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One in six GP appointments could be ‘taken on by support staff’



More than a quarter of GP appointments are being wasted as GPs spend time chasing hospital appointments and results, and take on work that could be done by support staff, a report cited by the Prime Minister in support of the new contract has said.

A DH statement on the new contract announced by David Cameron yesterday said that it will focus on removing bureaucracy and form filling, citing findings from the Making time in general practice report by the NHS Alliance and Primary Care Foundation released at the same time.

The report – which was commissioned by NHS England as part of health secretary Jeremy Hunt’s ‘new deal’ – found that more than one in six appointments could be handled by non-GP staff.

An audit tool, used by 56 GPs and reviewing a total of 5,128 appointments, found that ‘5.5% of problems could have been handled through self-care or pharmacist advice, 6.5% of appointments could have been handled by another professional in the practice and 4% were about navigating the health service or social prescribing’.

The study found that, overall, one in four appointments are unnecessary.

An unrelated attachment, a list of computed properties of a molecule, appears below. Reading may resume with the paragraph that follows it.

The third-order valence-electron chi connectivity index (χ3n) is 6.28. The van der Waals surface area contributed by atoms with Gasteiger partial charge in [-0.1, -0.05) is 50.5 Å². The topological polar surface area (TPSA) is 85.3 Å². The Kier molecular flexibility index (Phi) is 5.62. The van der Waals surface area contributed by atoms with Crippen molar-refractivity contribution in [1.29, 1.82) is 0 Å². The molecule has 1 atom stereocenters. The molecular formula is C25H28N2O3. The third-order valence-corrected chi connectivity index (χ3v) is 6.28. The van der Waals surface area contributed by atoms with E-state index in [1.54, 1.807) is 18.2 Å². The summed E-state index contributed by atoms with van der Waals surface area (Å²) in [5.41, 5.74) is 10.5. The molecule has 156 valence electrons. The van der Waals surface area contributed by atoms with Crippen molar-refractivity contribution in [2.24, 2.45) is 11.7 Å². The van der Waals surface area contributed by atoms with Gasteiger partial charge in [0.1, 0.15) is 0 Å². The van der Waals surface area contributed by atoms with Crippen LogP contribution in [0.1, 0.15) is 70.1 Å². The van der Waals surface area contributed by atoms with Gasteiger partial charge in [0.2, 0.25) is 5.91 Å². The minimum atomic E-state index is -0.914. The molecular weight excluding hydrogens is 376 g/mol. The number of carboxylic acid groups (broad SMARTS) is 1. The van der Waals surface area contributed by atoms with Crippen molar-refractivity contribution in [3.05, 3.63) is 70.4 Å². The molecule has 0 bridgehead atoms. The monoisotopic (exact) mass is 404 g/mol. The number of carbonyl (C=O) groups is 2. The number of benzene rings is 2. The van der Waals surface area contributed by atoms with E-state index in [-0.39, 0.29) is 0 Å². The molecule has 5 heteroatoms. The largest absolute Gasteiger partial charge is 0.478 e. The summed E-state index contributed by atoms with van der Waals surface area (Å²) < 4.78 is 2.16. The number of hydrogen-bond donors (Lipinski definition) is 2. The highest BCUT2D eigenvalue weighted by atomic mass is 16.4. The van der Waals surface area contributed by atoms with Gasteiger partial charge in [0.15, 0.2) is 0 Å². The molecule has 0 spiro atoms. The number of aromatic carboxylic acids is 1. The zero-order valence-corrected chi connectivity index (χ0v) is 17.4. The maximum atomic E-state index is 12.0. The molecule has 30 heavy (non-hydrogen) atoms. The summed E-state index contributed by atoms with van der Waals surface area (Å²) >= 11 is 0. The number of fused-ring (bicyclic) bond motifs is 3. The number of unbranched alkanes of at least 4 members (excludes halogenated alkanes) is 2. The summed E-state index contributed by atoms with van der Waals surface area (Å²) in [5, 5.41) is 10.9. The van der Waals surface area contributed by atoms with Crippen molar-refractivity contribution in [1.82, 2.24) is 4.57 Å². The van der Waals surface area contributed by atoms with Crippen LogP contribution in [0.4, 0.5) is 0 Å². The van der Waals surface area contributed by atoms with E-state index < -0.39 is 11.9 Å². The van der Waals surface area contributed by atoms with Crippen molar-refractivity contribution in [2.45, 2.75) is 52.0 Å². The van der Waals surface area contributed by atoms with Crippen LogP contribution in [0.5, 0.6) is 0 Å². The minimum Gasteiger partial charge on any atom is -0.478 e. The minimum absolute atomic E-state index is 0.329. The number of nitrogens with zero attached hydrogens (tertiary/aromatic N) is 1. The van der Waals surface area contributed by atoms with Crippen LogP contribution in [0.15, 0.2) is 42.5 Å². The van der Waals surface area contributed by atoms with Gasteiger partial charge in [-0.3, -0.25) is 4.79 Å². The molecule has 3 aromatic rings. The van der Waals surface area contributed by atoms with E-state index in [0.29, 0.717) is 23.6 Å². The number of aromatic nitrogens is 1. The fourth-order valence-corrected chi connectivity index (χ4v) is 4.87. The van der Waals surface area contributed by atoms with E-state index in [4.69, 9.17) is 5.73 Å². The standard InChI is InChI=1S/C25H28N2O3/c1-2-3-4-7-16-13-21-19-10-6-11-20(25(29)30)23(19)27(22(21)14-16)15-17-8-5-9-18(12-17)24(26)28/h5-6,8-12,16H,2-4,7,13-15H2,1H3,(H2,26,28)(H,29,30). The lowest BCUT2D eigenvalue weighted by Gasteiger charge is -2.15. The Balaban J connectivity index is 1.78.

It said 4.5% of GP appointment time was spent chasing work from hospitals, the equivalent of 15 million appointments annually across England.

To cut down bureaucracy, the report proposes several points of action that should be addressed ‘immediately’, including allowing patients who can’t attend a hospital appointment to rebook without returning to the GP and improving communication between practices and hospitals.

It also suggests practices create dedicated free time for GP partners and practice leaders to ‘think through how they can work differently’.

The DH press statement said: ’The new contract will remove the bureaucratic box-ticking of the 2004 GP contract – freeing up GP time to provide the quality of care that they and their patients want.

’Micro-management of GPs’ work through the QOF and other sorts of old-fashioned bureaucracy will be scrapped, giving doctors far greater professional control.

’A study published today by the Primary Care Foundation and NHS Alliance sets out a number of ways of reducing bureaucracy – including by allowing smoother rebooking of appointments, sharing best practice, and linking more effectively with nurses and pharmacists.’